Lagos Fashion Week: Emmy Kasbit Wins The Prize

Emmy Kasbit (You Tube)

The Glow Up congratulates Nigerian fashion designer Emmanuel Okoro of Emmy Kasbit on his award-winning collection presented at 2018 Lagos Fashion Week, which concluded Sunday night.

Lagos Fashion Week is an annual showcase in Nigeria for African designers, underwritten by Heineken. Twelve designers showed at the three-day event, providing a global showcase and the chance to win the Fashion Fund Prize, a cash grant of 5 million Naira ($13,900)—which the Emmy Kasbit collection ultimately won.

Okoro, Emmy Kasbit’s self-taught designer, founded the label in 2014 and told The Glow Up via email: “I feel like I’m one step closer to achieving my vision! The prize will go a long way in boosting my career towards commercial success.”

In addition to the prize money, underwritten by mobile banking service Fets Wallet Nigeria, Okoro will receive business mentoring from Ijeoma Ogbechie, an expert in finance, sales, consulting and technology who is currently a vice president at Bank of America Merrill Lynch and founder of Avivere, a fashion e-commerce startup.


Lagos Fashion Week was created in 2011 by entrepreneur Omoyemi Akerele, CEO of Style House Files, a fashion business-development agency that also headed the panel of judges for the Fashion Fund Prize. Among the runners-up were emerging talents Imad Eduso, Mo Agusto and Morafa—three young up-and-coming African designers to watch.

Emmy Kasbit menswear and womenswear collections are based on ethically produced, traditional Akwete fabrics from Okoro’s Igbo tribe. Cleanly tailored, modern and relaxed, Kasbit clothes are the perfect expression of Africanism for the sophisticated urbanite. Okoro says on his website that his clothes are made for “the unconventional man or woman who knows that their outfit is deliberate and not accidental.”


As for the future of his business, Okoro tells us that he hopes to “[have] international stockists thereby increasing brand awareness, being part of major international shows and also being a profitable brand.”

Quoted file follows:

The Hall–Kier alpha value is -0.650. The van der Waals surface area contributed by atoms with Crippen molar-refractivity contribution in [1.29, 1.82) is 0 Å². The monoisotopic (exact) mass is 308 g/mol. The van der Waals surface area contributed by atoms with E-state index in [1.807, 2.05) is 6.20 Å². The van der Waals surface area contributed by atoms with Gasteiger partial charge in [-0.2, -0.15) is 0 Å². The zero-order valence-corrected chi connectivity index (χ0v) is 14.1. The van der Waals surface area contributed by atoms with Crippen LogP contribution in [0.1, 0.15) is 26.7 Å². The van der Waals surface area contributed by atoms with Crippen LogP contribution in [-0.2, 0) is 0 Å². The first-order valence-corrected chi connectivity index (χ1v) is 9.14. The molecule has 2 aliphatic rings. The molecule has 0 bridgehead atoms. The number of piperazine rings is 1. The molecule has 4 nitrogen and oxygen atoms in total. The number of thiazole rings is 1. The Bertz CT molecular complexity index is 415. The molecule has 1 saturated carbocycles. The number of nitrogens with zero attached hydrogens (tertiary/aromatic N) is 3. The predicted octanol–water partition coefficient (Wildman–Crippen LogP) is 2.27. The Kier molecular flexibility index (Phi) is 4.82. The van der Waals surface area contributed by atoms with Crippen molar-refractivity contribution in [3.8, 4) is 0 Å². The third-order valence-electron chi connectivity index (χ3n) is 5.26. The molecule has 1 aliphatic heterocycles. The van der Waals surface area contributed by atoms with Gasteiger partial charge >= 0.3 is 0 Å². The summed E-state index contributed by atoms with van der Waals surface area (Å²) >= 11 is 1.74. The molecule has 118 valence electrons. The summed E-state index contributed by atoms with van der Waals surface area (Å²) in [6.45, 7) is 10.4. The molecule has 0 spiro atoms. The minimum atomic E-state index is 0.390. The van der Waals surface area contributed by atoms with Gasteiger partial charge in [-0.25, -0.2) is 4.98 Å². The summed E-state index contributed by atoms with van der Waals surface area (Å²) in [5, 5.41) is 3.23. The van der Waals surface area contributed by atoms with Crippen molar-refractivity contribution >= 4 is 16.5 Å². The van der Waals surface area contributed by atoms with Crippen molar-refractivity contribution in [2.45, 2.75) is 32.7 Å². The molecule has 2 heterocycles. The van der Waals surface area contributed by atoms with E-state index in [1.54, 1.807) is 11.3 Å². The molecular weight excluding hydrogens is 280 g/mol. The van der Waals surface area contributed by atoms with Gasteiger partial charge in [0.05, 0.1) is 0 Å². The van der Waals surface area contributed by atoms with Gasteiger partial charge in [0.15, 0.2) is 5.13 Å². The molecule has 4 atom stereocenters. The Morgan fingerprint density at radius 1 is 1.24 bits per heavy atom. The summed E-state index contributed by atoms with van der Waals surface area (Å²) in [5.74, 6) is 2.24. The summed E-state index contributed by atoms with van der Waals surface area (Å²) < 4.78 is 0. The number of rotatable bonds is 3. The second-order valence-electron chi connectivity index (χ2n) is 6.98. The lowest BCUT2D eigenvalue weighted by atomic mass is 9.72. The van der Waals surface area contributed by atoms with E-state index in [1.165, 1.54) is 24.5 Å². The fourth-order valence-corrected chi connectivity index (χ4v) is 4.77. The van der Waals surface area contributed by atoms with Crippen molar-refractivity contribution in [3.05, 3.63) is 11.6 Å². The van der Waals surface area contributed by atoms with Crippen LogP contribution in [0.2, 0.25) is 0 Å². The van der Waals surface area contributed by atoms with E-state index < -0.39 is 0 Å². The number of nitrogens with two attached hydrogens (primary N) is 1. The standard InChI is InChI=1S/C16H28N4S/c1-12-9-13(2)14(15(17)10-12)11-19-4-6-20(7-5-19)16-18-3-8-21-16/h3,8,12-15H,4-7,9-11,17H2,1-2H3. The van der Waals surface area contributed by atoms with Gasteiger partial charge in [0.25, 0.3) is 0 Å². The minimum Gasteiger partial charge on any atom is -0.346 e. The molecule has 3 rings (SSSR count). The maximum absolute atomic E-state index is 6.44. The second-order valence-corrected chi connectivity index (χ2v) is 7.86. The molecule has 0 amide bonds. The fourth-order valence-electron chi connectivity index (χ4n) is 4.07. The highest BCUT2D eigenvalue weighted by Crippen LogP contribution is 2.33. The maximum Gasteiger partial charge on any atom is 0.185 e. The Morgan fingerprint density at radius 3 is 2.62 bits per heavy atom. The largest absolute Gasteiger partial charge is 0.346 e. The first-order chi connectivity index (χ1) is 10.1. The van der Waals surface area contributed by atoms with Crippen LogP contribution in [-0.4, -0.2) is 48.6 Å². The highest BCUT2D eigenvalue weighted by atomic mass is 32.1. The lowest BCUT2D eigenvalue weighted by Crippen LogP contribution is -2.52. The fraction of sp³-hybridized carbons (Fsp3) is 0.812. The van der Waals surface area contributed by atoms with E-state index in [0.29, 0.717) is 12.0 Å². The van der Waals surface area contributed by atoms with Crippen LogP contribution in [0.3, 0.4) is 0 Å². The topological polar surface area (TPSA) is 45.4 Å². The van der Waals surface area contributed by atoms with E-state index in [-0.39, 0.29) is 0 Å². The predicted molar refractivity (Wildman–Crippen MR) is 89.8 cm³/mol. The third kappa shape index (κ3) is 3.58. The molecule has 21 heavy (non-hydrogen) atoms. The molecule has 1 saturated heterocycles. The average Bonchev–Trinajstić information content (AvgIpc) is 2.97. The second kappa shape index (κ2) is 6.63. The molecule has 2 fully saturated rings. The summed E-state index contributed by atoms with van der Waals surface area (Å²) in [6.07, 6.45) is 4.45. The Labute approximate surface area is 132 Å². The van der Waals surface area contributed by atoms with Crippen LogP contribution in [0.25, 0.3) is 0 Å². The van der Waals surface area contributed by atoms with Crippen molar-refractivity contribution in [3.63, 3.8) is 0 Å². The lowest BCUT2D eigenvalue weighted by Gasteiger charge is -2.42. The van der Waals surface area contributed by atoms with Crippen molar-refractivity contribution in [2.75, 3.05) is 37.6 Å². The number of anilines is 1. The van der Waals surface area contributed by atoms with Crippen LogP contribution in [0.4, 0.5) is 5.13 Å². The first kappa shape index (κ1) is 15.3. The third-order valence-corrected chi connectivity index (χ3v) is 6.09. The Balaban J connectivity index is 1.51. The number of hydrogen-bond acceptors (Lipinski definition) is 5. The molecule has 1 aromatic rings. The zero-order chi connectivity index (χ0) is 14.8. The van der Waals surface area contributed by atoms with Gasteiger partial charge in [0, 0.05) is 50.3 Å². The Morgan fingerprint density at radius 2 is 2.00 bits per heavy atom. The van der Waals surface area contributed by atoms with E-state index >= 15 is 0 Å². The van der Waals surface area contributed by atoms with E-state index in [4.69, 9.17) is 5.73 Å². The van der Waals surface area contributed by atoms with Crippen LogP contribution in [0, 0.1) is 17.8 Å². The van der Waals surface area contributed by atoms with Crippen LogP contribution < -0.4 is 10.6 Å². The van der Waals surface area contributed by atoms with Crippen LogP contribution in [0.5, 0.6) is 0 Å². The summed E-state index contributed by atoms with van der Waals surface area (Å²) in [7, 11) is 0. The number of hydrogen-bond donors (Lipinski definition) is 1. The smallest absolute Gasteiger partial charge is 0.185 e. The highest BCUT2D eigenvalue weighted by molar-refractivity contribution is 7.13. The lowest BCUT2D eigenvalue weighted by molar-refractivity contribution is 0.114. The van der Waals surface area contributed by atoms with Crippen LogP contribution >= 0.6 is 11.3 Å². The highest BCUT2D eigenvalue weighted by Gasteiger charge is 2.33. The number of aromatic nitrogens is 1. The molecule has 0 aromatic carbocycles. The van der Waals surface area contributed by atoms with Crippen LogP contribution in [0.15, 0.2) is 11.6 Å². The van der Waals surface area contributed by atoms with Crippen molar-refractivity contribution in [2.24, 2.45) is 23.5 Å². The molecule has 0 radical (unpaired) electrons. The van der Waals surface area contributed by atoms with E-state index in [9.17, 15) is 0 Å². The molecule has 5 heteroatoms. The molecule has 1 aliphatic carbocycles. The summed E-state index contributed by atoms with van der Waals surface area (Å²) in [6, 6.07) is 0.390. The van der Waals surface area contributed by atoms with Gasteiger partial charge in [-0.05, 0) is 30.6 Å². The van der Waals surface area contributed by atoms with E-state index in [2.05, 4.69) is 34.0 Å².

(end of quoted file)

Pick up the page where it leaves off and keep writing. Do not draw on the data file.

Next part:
Nigeria entered the luxury-consumer consciousness in 2011 when the newly oil-rich nation experienced an economic boom in retail, which analysts projected would make Nigerians the second-largest consumers of Champagne after France. Unfortunately, that didn’t quite pan out; Nigeria, which is currently in a recession, is 22nd in the world in terms of Champagne drinking.


Nonetheless, talent is bubbling up everywhere, and there is much to celebrate. Naomi Campbell was also in Lagos this past week headlining a separate event, Arise Fashion Week, for designers like London-based Nigerian designer Ozwald Boateng, who made a star turn presenting his collection last night, too. Campbell told Reuters that Vogue should launch an African edition: “Africa has never had the opportunity to be out there, and their fabrics and their materials and their designs be accepted on the global platform. … It shouldn’t be that way.”

It’s a sentiment that Okoro echoes when I ask how he imagines the future of African fashion: “I believe it’s a big one! It just needs more investment into providing an unprecedented fashion experience from start to finish and that involves fabric production.”

Nigeria’s newly whetted appetite for luxury goods remains strong, with the ranks of millionaires—while increasing at a slower pace—still growing. Hopefully, if fed by the development of local industry, their success will help lift the rest of the nation to a better standard of living. We can all help by supporting the work of African designers and the local weavers, sewers and craftsman who collaborate to make designers’ fashion dreams reality.

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